We have called this algorithm Philter (Protected Health Information filter). In this work, we describe the engineering of Philter and its evaluation against other systems. As we have discovered most existing tools in this field do not have actual open-source availability, we have released Philter as open source code, and envision tens of thousands of health systems finding it useful.
The Inter-Rater Reliability, for PHI vs. Safe tokens, between first and second pass annotators in the UCSF corpus was greater than 99.99%, with the second annotator identifying an average of 39 additional PHI tokens and converting an average of 21 tokens from PHI to Safe per 500 notes.
We compared overall recall and precision and per-PHI-category. Recall across the three algorithms (Physionet, Scrubber, and Philter) on two corpora; the 2000 note UCSF test corpus mentioned above and the publicly available 514 note 2014 i2b2 test corpus.
Primary and Secondary result metrics on both corpora are displayed in Table 1, with precision listed as a reference. On the UCSF test corpus: Physionet had a recall of 85.10% and an F2 of 86.15%, Scrubber had a recall of 95.30% and an F2 of 91.59%, and Philter had a recall of 99.46% and an F2 of 94.36%. On the 2014 i2b2 test corpus: Physionet had a recall of 69.84% and an F2 of 73.05%, Scrubber had a recall of 87.80% and an F2 of 85.22%, and Philter had a recall of 99.92% and an F2 of 94.77%.
Distribution of PHI and Philter Recall by Category.
Results of additional sensitivity analyses regarding the precision errors caused by each element of the algorithm pipeline (Supplementary Table 6) and the impact of partial PHI removal (Supplementary Tables 7, 8) and can be found in the Supplement.
The amount of real (wall-clock) time necessary to run 500 notes as a single process was 323 s. The amount of real time necessary to simultaneously process 20 batches of 500 notes, 10,000 notes total, was 401 s.
In this study, we developed an algorithm, Philter, that utilizes an overlapping pipeline of multiple state-of-the-art methods and compared it to the two strongest real-world competitors on the basis of recall. Philter demonstrated the highest overall recall on both corpora, had the highest recall in each category of PHI on both corpora, and generalized well between the corpora. Philter’s recall on the 2014 i2b2 test corpus is the highest reported in the literature. A key design decision was the use of rules to separate PHI from Safe words while using a statistical method to improve precision. The overall size of the UCSF corpus at 4500 manually annotated notes is the largest in the world that we are aware of. Likewise, the UCSF test corpus, at 2000 notes, is the largest corpus to be tested and reported in the literature.
With more EHR systems being deployed across the world, there is still an incredible need for text processing tools, and de-identification is a key utility that can enable many readers and programmers to access those notes in a safer manner. While challenges and competitions have been run for nearly 10 years, there is still a pragmatic need for safe, efficient, open-source de-identification tools.
The field has been dominated by two separate approaches to designing de-identification algorithms. The first uses a rule-based system to detect PHI, while the second approach uses statistics to assign probabilities of PHI to words. Rule-based systems primarily use regular expressions and/or blacklists of words to tag PHI. Statistical methods employ machine learning, traditionally Conditional Random Fields and increasingly Recurrent Neural Networks, to learn patterns based on words and their context. Rule-based systems typically have better recall, while statistical methods typically have better precision. Rule-based systems are inherently predictable allowing their success and failures to be anticipated. Statistical systems are much faster to build; however, they are often difficult to interpret and performance on new data is more unpredictable. For example, the organizers of the 2006 i2b2 challenge discovered that the best performing algorithm in the competition, which utilized a statistical approach, suffered serious failures when de-identifying notes that came from the same hospital but were not drawn from the competition corpus17.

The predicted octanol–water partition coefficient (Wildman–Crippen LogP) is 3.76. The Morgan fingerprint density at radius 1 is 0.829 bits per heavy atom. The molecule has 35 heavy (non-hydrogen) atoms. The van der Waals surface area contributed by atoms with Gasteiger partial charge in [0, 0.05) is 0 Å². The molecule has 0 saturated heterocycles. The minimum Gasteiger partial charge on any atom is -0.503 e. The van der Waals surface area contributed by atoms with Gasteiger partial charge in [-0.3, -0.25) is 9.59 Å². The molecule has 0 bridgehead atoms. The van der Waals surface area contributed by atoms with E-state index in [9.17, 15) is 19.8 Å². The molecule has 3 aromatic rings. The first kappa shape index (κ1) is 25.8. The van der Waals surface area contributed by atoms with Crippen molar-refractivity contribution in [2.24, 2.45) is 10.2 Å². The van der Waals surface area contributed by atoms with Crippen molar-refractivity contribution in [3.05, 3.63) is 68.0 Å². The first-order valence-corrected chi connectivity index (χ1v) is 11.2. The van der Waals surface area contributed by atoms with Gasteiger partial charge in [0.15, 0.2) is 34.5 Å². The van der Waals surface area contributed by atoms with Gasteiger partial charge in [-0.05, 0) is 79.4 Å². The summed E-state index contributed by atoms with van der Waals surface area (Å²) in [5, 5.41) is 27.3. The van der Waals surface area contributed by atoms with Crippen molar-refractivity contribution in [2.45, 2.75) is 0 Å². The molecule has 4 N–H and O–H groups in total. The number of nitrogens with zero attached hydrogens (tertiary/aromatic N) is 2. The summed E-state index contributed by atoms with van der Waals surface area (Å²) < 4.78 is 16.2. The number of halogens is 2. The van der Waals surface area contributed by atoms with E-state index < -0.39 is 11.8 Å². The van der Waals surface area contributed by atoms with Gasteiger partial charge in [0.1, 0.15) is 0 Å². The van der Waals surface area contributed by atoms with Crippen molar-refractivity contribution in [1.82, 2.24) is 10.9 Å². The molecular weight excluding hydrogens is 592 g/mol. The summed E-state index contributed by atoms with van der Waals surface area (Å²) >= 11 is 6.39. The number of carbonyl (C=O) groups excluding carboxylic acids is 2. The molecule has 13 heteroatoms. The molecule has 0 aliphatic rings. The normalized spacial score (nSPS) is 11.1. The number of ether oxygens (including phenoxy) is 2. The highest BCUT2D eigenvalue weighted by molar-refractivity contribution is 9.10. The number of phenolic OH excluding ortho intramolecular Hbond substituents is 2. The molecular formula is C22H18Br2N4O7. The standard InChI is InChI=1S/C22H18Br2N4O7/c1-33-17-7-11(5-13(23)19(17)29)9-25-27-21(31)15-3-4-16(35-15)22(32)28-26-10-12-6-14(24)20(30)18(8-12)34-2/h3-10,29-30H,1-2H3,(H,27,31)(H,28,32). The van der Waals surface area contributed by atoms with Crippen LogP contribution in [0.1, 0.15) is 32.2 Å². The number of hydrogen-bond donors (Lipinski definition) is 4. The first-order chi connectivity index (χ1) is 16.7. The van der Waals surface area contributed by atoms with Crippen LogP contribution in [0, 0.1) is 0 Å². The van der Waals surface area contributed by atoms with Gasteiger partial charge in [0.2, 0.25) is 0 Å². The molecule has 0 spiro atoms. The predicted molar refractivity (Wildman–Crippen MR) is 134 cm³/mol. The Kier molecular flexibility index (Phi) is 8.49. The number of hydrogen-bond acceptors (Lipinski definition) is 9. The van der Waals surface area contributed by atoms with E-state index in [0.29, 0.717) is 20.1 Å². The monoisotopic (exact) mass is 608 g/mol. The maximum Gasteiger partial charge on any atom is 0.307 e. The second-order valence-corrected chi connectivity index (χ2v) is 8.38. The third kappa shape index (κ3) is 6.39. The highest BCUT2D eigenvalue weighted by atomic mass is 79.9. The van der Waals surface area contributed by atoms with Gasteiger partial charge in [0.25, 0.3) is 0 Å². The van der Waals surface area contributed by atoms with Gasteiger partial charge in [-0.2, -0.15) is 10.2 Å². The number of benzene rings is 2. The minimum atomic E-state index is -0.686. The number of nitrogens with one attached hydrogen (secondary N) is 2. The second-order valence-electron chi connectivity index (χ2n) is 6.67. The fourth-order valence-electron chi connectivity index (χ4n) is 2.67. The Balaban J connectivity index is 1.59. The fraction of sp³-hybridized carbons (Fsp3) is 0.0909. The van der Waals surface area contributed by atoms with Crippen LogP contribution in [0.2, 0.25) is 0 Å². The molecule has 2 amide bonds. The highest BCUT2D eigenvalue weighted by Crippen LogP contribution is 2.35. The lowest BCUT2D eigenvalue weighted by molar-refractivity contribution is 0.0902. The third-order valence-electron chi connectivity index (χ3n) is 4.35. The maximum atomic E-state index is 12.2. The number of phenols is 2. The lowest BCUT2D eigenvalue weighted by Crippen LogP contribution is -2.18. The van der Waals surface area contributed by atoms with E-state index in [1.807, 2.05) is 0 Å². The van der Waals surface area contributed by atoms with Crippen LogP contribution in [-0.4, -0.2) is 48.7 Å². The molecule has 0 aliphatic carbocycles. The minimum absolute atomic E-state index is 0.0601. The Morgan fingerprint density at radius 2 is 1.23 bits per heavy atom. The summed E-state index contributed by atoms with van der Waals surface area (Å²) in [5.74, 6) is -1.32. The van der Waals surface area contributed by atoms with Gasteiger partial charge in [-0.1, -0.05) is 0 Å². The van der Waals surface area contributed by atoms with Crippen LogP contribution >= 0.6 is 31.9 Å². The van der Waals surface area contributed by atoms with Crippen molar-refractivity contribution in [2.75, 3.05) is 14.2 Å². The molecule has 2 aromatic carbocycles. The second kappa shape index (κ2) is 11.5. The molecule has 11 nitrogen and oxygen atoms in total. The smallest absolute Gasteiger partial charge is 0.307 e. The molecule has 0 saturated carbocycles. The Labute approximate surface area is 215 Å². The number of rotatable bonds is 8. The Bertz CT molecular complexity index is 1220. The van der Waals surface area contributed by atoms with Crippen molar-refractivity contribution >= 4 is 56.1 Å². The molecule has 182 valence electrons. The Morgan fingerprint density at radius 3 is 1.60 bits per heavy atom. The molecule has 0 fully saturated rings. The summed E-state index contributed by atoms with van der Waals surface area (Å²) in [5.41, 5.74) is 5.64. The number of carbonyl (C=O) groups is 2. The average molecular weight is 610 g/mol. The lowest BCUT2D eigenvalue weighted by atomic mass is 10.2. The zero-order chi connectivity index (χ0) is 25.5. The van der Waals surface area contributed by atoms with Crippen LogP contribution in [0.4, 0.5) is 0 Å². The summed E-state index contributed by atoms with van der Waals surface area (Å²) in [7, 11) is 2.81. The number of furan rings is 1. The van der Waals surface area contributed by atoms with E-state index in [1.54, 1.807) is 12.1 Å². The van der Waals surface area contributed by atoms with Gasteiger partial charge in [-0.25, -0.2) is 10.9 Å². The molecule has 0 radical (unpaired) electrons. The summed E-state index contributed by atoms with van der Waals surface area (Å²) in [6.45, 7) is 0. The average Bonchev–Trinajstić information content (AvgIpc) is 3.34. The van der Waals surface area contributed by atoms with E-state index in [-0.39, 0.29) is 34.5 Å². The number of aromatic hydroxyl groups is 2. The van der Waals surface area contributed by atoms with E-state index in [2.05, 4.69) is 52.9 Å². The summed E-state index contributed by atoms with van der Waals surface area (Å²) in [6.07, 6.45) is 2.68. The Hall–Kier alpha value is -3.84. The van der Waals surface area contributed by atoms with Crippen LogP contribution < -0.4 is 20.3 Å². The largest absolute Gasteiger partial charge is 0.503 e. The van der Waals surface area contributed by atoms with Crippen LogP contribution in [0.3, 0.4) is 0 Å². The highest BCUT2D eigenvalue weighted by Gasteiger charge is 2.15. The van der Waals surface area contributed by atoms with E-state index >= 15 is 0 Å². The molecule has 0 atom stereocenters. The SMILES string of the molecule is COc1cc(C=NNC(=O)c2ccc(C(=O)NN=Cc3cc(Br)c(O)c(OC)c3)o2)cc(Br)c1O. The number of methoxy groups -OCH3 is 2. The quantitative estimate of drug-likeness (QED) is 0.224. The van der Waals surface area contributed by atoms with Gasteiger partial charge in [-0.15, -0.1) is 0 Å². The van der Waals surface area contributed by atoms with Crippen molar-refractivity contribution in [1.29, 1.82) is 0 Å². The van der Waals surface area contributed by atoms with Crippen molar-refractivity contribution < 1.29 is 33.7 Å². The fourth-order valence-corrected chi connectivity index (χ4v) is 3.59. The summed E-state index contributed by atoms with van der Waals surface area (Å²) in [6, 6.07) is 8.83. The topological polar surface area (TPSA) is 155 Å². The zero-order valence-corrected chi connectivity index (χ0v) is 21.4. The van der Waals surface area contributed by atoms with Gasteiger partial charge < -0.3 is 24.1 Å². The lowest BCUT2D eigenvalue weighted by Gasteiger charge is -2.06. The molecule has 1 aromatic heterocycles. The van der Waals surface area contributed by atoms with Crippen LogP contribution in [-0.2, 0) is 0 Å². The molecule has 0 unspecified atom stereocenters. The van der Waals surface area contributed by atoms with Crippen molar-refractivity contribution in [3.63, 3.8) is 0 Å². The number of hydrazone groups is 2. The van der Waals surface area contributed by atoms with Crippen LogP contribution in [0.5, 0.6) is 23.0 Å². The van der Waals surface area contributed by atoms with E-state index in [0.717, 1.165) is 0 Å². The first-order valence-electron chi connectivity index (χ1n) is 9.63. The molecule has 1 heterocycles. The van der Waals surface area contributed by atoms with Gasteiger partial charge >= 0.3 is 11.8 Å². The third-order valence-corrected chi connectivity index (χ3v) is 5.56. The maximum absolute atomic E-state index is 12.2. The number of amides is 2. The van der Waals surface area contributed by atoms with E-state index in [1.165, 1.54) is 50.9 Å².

The sparsity of available notes for de-identification system development and testing has provided a tremendous challenge to developing robust de-identification approaches because the nature of PHI contained within a note may differ significantly depending on the hospital or department they were generated from. Ferrandez et al.9 demonstrated this by showing different proportions of categories of PHI distribution between the VHA, i2b2, and the Swedish Stockholm corpora. For example, Provider Names comprised only 9% of the overall PHI in the VA corpus, but were 19% of the PHI in i2b2, while there were no occurrences of Provider Names in the Stockholm corpus. Conversely, Patient Names make up only 4 and 5% of the VA and i2b2 PHI, respectively, but over 20% of the Stockholm corpus. ID Numbers were barely present in the VA corpus, totaling less than half of 1% of the PHI, but were responsible for >24% of the PHI in the i2b2 corpus.
Between the systems selected as comparators for this study, the Physionet tool is the oldest and most “proven”; it has great precision but does not effectively remove PHI. Scrubber is a newer software and the designers traded precision to get much improved recall. Unfortunately, neither of these approaches can be easily modified. Since PHI varies widely from corpus to corpus and the needs of those performing de-identification are diverse, the lack of customizability of these tools presents real-world usability challenges.